The Chilliwack area is home to several rivers, from the mighty Fraser to the exciting, white-water of the Chilliwack/Vedder River. There have been media stories flashed around the World of record-sized Sturgeon being caught and released just outside our back door. Along the Chilliwack/Vedder River, anglers and flyfishers are a constant sight making rhythmic casts while sunlight twinkles on the water surface. What better place to white-water raft, kayak, inner-tube, fish, hike or simply take a relaxing stroll along riverside trails and paths. We’re lucky to have our rivers so close at hand to enjoy year round. While the natural beauty of our area river seem eternally idyllic, there are river dangers that can befall an unsuspecting nature-lover. Awareness of ever-changing water conditions and good safety practices will ensure a long, happy relationship with what nature has provided.
Inland waterways consist of rivers, lakes, dams, irrigation channels and creeks, all of which pose hazards that we need to be aware of. Swift moving water, strewn with large boulders and trees of all shapes and sizes, can be tricky to navigate. Swift currents can be hidden under a smooth, placid surface, and constantly rising and falling water levels create new hazards as natural features are submerged and exposed.
Changing seasonal patterns, flooding and other effects of nature can cause an inland waterway to change. If a normally dry water crossing is flooded, don’t try to cross it. While it may look calm and shallow on the surface, it’s possible the road that was there no longer exists.
While you can always call Chilliwack Search and Rescue for help, inland waterways are not patrolled by lifeguards and should someone get into trouble, there may be no one there to readily assist them. Submerged objects, like branches or rocks, are often invisible from above the surface and present a real risk of injury, especially to divers. Swimmers can panic if they’re caught in submerged objects, which are ever present in many waterways. Always enter the water slowly, feet first. Never dive in. Be aware that cold water can cause hypothermia. Water can also be deeper than first thought due to steep drop-offs in dams or riverbeds.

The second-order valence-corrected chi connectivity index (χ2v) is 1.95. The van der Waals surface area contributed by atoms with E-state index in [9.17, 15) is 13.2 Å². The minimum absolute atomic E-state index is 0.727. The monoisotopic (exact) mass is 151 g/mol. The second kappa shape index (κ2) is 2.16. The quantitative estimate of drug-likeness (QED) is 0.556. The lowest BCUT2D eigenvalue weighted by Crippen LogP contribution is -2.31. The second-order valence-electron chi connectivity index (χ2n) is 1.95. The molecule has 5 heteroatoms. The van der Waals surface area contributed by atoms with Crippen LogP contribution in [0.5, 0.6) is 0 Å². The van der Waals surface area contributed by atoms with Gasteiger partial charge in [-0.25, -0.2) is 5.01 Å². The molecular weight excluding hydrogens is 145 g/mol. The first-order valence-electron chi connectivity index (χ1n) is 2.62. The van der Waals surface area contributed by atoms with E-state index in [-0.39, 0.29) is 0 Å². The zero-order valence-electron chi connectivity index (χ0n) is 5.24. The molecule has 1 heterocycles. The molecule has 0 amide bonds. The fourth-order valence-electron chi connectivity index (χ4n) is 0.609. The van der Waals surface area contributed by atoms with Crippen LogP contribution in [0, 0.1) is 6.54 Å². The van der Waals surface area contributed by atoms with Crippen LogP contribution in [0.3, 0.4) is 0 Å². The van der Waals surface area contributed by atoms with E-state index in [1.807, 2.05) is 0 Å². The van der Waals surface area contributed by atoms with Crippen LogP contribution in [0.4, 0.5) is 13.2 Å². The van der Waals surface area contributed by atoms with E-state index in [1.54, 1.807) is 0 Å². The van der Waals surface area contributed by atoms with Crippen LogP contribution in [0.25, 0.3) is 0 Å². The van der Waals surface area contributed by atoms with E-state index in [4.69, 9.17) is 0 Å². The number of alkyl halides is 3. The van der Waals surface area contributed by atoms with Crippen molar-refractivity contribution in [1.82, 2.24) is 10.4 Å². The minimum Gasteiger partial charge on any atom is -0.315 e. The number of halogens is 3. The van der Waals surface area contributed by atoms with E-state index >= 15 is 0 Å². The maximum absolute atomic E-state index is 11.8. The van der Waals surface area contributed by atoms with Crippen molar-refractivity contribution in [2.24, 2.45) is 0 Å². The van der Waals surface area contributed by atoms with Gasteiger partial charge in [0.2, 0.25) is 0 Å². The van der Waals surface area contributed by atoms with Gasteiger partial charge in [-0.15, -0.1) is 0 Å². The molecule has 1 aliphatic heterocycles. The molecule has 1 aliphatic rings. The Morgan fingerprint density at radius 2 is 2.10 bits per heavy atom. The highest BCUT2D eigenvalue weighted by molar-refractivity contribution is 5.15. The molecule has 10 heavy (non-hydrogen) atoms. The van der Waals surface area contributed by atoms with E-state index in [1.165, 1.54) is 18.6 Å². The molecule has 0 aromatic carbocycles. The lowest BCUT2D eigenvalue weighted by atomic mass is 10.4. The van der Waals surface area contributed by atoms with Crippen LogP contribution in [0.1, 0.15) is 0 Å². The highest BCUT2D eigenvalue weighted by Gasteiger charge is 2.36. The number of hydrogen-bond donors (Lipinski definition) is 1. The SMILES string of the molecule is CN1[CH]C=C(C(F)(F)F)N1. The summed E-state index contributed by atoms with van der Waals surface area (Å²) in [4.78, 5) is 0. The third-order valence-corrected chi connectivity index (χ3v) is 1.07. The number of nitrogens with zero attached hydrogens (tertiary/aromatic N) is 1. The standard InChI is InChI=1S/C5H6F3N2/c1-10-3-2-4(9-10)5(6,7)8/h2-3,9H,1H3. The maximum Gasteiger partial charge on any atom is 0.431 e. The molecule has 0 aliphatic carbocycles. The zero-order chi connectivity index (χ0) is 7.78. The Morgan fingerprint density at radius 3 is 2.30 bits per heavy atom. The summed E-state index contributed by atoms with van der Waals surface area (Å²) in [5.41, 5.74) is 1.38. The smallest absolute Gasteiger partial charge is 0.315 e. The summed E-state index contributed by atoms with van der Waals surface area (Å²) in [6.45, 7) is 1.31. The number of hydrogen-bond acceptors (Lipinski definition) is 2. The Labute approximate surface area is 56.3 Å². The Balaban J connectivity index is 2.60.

If you’re going to be on the water for the first time, take a water safety course or bring along someone experienced with the water conditions you’ll be experiencing.
1. Wear your life jacket. It’s always possible to capsize in any water condition.
2. Before you leave, know where you’re going and tell someone where you’ll be and when you’ll return.
3. Check the weather forecast and bring clothing and equipment for the anticipated conditions.
4. Carry identification that includes your name, phone number, pertinent medical information, and emergency contact information in a waterproof bag. Store your cell phone and camera in a waterproof bag as well.
5. Know the water conditions. Is the water rising or falling? Has there been a recent storm that has changed conditions?
6. Beware of Strainers. Strainers are fallen trees, bridge pilings, undercut rocks or anything else that allows the current to flow through it while holding you.
7. Never go boating or tubing while under the influence of alcohol or drugs. You need your wits about you to stay safe.
8. If you’re unsure of the way forward, get onto dry land and scout the route.
9. Know your abilities and don’t try to take on too much of a challenge. Stay within yourself.
10.To avoid hypothermia, bring extra clothes in case you capsize.
11. Avoid floating or paddling over fallen trees and other in-stream obstructions.
12. Never stand up in a canoe or kayak and avoid sudden shifts in weight.
13. Carry adequate food and water.
14. Be kind to our natural resources. Leave rocks and plants as you find them. Respect wildlife. Stay clear of nests, dens and rookeries.
15. Take out what you bring in.
16. Human food is unhealthy for wildlife. Please do not share your food with animals.